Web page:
While it is ideal for this pipe to be internally linked to the wastewater system of your house, there are times when this is not possible. In such cases, the condensate pipe is attached externally to the draining system of the house.

Such exposure of the pipe to the rough weather and conditions outside leaves it vulnerable to freezing, particularly when the temperatures are especially low or there is an extended winter.

The condensate pipes that are channeled through wall cavities or outbuildings such as garages that are not generally heated by the house heating system tend to have greater chances of frosting over.

Where It Is

The condensate pipes used in boilers are simple to find. These boilers are made out of plastic. Since these are not made out of metal, condensate pipes are easy to locate amidst the several other pipes linked to the boiler, all made of metal.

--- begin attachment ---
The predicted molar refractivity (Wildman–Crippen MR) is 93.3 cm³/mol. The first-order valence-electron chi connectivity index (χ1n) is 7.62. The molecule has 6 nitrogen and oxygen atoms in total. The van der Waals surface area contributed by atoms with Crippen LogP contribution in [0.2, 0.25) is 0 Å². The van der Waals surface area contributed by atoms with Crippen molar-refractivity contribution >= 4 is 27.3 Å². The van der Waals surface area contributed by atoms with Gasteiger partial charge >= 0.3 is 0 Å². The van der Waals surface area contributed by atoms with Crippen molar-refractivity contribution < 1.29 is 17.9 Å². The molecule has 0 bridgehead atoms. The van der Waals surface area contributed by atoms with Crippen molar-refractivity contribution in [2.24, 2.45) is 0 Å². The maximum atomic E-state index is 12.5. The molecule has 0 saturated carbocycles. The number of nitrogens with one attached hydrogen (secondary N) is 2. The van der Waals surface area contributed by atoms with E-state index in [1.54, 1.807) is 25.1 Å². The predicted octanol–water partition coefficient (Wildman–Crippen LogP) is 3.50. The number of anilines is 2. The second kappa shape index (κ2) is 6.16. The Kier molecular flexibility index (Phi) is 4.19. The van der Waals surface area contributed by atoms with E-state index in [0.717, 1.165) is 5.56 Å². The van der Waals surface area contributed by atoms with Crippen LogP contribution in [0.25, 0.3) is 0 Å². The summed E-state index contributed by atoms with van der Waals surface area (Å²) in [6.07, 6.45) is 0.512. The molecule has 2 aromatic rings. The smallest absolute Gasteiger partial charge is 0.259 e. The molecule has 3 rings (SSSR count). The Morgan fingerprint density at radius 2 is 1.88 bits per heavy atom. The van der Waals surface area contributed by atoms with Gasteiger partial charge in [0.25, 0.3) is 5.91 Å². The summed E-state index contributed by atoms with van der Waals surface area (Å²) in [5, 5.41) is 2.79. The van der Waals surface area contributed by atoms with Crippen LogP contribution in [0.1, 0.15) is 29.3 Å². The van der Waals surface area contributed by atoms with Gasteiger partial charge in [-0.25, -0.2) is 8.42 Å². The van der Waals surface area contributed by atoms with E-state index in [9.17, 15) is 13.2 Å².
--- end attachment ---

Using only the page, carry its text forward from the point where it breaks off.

A condensate pipe drains the residue liquids of the heating process, and thus leads outside, generally emerging out of the lower part of the wall, over a drain. Typically, the pipe is 2.2cm in diameter, if connected to the drainage system internally, and around  3.2cm if this pipe is externally drained. 

The increased width for use in external settings is meant to prevent internal freezing. However, it is not enough to totally eliminate the possibility of pipe freeze due to extreme temperatures. 

To ensure minimum exposure to the cold, the pipe, when outside, should be of a shorter length than one that is internally connected to the drainage system. It also needs to be sharply angled to keep wastewater from other sources from entering it.